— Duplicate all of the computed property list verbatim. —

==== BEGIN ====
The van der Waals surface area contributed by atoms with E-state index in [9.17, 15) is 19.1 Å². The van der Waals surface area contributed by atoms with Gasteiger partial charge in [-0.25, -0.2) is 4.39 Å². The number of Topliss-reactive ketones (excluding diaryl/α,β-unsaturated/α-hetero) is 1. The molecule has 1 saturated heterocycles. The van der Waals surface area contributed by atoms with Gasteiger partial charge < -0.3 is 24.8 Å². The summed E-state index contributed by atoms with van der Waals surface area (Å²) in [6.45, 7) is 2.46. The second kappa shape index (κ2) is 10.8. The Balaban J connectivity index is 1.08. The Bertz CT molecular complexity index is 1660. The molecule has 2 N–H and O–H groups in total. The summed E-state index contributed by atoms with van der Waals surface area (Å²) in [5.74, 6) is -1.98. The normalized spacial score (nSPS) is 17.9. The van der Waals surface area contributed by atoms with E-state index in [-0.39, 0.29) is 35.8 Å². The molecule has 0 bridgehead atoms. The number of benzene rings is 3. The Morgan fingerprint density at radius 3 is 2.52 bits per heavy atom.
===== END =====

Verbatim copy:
The van der Waals surface area contributed by atoms with E-state index in [9.17, 15) is 19.1 Å². The van der Waals surface area contributed by atoms with Gasteiger partial charge in [-0.25, -0.2) is 4.39 Å². The number of Topliss-reactive ketones (excluding diaryl/α,β-unsaturated/α-hetero) is 1. The molecule has 1 saturated heterocycles. The van der Waals surface area contributed by atoms with Gasteiger partial charge < -0.3 is 24.8 Å². The summed E-state index contributed by atoms with van der Waals surface area (Å²) in [6.45, 7) is 2.46. The second kappa shape index (κ2) is 10.8. The Balaban J connectivity index is 1.08. The Bertz CT molecular complexity index is 1660. The molecule has 2 N–H and O–H groups in total. The summed E-state index contributed by atoms with van der Waals surface area (Å²) in [5.74, 6) is -1.98. The normalized spacial score (nSPS) is 17.9. The van der Waals surface area contributed by atoms with E-state index in [-0.39, 0.29) is 35.8 Å². The molecule has 0 bridgehead atoms. The number of benzene rings is 3. The Morgan fingerprint density at radius 3 is 2.52 bits per heavy atom.